SAN DIEGO (GenomeWeb) – While genomics has showed promise at a small scale for matching patients to treatments, scaling that capability up so that personalized medicine may be realized for all will require a lot more data to be sifted through, speakers at this year's American Society of Human Genetics meeting said.
"How can we apply those breakthroughs in data technology to help with the transition from world of one to a world of millions?" asked Google's David Glazer, referring to the increasing number of people who have undergone genome sequencing, at ASHG.
Genomics is generating a storm of data, not just in terms of sequencing reads coming off of newer and faster machines, but also in terms of sheer research output as more journal articles showing links between variants and disease are published. At the same time, groups are working on building data standards to facilitate the sharing of clinical and genomic data.
IBM's Ajay Royyuru also noted at ASHG that between 6,000 and 10,000 articles are published a year that mention cancer — an amount that people just can't realistically read, even though researchers and clinicians need to keep up to date to find the best treatment for patients.
"This is a problem that really deserves help," Royyuru said.
The key factors of such a process, Royyuru said, is that it has to be comprehensive and objective as well as scalable and fast. Additionally, he said, it has to be transparent and show the reasoning that led it to its conclusions.
He and his colleagues at IBM are turning to supercomputer Watson to digest those papers and how their findings may relate to patients.
Through the Precision Oncology workflow he and his colleagues developed, patient sequencing data is fed into Watson, which then compares it to what's housed in databases like PubMed, the National Cancer Center's Pathway Interaction Database, and DrugBank, among others. From this, Watson develops a conceptual model of the disease and outputs a set of treatment options. It also provides the reasoning behind choosing those possible therapies that may then be presented to a tumor board, for example.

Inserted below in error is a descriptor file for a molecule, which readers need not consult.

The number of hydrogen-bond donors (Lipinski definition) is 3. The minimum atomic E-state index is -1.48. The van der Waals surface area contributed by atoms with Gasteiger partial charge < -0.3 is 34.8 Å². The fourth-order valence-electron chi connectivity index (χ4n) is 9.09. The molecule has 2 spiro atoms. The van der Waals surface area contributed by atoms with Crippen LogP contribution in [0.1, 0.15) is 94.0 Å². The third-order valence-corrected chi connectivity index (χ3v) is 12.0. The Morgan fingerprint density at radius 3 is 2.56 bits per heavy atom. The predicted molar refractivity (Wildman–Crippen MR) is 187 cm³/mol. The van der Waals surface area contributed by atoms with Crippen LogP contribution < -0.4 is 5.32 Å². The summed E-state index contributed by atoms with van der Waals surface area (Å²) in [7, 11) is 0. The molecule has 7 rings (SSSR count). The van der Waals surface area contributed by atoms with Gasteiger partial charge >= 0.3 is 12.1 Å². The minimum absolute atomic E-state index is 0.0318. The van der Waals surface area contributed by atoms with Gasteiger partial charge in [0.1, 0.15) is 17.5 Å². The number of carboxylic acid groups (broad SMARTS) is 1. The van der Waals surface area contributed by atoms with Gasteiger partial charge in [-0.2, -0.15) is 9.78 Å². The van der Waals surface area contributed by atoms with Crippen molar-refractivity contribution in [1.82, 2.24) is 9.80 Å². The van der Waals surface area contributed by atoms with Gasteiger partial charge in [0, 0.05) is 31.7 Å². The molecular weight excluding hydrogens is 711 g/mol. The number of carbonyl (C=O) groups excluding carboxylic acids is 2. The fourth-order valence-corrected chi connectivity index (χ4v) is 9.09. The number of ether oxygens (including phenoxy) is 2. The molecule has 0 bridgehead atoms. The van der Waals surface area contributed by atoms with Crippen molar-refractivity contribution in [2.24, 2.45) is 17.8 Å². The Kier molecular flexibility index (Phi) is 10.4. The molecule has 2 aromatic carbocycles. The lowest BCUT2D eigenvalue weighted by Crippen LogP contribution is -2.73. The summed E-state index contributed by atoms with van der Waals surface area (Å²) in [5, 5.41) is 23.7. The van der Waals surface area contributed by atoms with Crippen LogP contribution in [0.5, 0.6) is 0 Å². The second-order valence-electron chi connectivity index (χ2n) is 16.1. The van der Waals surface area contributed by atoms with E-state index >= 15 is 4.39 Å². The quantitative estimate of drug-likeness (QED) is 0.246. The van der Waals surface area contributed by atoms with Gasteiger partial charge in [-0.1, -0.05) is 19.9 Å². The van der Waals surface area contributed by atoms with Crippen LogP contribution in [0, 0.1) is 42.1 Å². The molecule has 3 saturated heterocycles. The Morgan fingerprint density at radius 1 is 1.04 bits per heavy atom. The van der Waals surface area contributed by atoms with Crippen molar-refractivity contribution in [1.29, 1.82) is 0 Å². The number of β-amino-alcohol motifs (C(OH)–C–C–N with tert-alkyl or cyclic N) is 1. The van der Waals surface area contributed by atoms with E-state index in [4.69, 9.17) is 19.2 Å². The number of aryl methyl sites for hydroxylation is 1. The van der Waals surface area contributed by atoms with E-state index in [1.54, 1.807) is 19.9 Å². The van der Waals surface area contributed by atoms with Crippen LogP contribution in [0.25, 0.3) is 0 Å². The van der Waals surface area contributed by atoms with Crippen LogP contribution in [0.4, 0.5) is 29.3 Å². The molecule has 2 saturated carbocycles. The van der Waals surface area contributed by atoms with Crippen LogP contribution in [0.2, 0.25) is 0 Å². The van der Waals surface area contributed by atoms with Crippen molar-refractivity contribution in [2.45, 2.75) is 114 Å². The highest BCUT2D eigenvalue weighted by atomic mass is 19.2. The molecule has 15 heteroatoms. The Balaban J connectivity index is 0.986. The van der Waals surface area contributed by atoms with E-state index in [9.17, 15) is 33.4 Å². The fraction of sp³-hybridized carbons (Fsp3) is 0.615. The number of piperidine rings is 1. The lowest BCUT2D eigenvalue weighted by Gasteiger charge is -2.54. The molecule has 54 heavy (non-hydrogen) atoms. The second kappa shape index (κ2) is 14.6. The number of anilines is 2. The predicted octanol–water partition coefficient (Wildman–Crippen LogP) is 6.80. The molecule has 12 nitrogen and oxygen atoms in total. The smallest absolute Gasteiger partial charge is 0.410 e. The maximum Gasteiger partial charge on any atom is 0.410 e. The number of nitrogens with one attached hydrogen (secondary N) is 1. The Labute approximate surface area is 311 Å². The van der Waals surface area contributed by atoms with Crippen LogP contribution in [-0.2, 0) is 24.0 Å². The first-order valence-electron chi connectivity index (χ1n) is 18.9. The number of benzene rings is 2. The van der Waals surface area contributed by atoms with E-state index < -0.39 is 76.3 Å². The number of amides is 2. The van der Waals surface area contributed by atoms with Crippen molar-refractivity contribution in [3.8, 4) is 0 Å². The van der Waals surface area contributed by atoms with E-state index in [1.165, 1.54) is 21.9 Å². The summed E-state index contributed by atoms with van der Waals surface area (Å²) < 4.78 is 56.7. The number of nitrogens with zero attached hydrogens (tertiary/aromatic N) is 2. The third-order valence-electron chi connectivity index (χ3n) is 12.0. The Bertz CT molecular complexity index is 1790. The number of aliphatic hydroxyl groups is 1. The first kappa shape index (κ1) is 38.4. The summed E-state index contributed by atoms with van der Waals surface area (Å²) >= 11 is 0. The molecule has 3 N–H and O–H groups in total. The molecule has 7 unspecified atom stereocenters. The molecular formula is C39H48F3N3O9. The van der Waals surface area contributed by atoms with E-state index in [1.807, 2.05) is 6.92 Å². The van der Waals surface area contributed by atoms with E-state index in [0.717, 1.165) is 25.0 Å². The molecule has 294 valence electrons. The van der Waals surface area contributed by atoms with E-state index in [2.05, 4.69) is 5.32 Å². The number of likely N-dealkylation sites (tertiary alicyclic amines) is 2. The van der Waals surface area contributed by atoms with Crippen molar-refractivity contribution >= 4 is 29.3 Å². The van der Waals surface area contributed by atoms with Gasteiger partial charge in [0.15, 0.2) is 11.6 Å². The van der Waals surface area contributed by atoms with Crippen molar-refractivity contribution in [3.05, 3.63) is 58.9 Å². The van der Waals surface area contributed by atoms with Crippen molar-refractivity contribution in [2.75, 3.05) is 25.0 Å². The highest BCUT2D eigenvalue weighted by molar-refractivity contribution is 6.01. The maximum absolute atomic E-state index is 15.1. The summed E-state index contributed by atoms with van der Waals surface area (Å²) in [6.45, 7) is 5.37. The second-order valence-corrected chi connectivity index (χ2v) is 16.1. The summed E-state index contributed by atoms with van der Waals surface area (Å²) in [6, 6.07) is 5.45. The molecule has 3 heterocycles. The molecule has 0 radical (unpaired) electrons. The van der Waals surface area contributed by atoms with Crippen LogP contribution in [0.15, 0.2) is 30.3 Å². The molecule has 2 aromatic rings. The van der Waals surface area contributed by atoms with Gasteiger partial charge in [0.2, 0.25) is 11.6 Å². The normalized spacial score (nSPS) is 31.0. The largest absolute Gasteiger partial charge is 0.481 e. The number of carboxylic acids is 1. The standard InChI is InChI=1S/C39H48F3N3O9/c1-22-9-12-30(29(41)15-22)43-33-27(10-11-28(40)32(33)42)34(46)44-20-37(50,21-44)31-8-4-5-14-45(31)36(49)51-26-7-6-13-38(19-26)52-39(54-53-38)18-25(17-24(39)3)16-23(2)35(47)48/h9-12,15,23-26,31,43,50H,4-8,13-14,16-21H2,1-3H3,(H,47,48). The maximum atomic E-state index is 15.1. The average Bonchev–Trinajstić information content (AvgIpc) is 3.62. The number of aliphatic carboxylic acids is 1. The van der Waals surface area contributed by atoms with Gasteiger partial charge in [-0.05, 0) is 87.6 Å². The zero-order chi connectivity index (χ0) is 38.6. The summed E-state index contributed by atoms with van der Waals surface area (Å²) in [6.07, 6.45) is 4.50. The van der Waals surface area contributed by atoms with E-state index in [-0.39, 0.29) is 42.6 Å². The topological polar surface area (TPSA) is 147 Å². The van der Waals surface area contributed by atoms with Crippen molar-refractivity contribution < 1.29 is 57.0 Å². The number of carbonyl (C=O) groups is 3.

The process of generating a report takes five to 10 minutes, he said.
Additionally, Royyuru said, Watson would learn from the process as data regarding the treatment given to a patient and that patient's response are fed back in.
Currently this pipeline is a prototype that IBM is working on in conjunction with the New York Genome Center, and Royyuru added that IBM plans on recruiting additional beta testers next year.
In addition to Watson, other data technologies and expertise from the computer science field could be refashioned to analyze genomic data.
Companies like Google have experience working with large amounts of data. For instance, Glazer noted that 100 hours of video are uploaded to YouTube every minute and that the number of Gmail users is 150 times the number of US PhDs.
He and his colleagues also have begun to test their tools — like Dremel and BigQuery —on genomic data from the 1,000 Genomes Project. The first step of a principal component analysis of 1,000 Genomes Project data is to make a similarity matrix, and that takes, he said, about two hours on 60 eight-core machines.
Begin able to quickly build research questions one after the other is part of what's needed for innovation, Glazer added.
Still, he noted that to move genomics and personalized medicine from its current "artisanal" status to "factory" mode, there needs to be better standards. The Global Alliance for Genomics and Health, of which Google and organizations like BGI-Shenzhen, Genome Canada, the US National Institutes of Health, and the Wellcome Trust are a part, are working on developing such standards to improve interoperability and enable data sharing. The group also is working with the Genome in a Bottle Consortium to develop benchmarking references.
Glazer believes these efforts will lead to more innovation to analyze and explore data.